The other reason to keep garage door remotes out of reach of young children is that they can open the garage door without your knowledge and end up out in the yard or, even worse, wander away from your home. Keeping remotes out of reach of young children is the equivalent to putting childproof handles on doorknobs around your home. In other words, it keeps your child contained to the areas of your home where they can safely play under your supervision.

Perhaps you’ve heard that the best way to remember to change the batteries in your smoke alarm is to do it twice a year when you change your clocks over for daylight savings time. This is also a good rule of thumb when it comes to performing regular checks on your garage door. Give your garage door and opener a thorough review twice a year. Check the spring, the cable, the hinges, the tracks — anything that moves when the door opens or closes. Clear away any dirt or debris that has built up around the door and grease some of the moving parts if needed. Also, look closely for cracks or dents in the door itself. While a small crack may not seem like a big deal, it can expand over time and compromise the quality of the door.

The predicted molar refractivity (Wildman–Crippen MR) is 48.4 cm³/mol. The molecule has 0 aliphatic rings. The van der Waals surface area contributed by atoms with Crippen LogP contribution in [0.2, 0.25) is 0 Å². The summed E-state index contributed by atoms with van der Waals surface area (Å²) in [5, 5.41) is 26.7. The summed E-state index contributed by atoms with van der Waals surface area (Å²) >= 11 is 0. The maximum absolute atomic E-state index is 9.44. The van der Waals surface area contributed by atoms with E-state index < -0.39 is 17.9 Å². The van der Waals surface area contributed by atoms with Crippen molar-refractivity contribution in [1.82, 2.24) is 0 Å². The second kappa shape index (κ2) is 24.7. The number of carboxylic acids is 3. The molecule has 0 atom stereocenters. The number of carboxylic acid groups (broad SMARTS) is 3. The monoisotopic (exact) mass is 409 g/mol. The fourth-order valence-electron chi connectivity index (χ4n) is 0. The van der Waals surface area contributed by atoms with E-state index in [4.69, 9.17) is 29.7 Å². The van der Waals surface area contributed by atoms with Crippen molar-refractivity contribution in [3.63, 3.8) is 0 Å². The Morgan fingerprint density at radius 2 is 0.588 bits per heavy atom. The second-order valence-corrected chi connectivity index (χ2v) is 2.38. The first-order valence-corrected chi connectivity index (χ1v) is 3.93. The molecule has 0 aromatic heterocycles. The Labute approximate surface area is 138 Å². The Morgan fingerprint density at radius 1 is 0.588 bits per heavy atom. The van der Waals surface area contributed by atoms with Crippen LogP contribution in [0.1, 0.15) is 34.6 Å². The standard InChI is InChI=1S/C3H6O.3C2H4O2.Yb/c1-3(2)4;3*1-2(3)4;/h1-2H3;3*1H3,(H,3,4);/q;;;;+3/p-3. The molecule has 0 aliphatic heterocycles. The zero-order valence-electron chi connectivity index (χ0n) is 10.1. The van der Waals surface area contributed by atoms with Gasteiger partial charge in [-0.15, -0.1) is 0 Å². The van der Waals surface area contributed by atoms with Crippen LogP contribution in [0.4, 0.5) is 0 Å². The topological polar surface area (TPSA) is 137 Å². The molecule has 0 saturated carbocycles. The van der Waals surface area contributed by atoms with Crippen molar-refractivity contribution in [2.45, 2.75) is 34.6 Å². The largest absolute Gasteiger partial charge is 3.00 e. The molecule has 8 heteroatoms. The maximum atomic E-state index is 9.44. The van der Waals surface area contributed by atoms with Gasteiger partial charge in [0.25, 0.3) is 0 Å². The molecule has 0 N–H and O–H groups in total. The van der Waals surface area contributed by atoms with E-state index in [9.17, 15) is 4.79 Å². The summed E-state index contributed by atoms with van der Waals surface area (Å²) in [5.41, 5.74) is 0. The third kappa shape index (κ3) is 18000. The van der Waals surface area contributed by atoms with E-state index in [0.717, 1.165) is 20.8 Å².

Schedule Garage Door Maintenance Today

The saying “you get what you pay for” applies here. Choosing the cheapest option is tempting if you’re in the market for a new garage door. You’re on a budget after all. But cheaper garage doors are made from cheaper materials, which means they may be more likely to break or malfunction. The last thing you want is to purchase a door that’s going to fail and put your family at risk.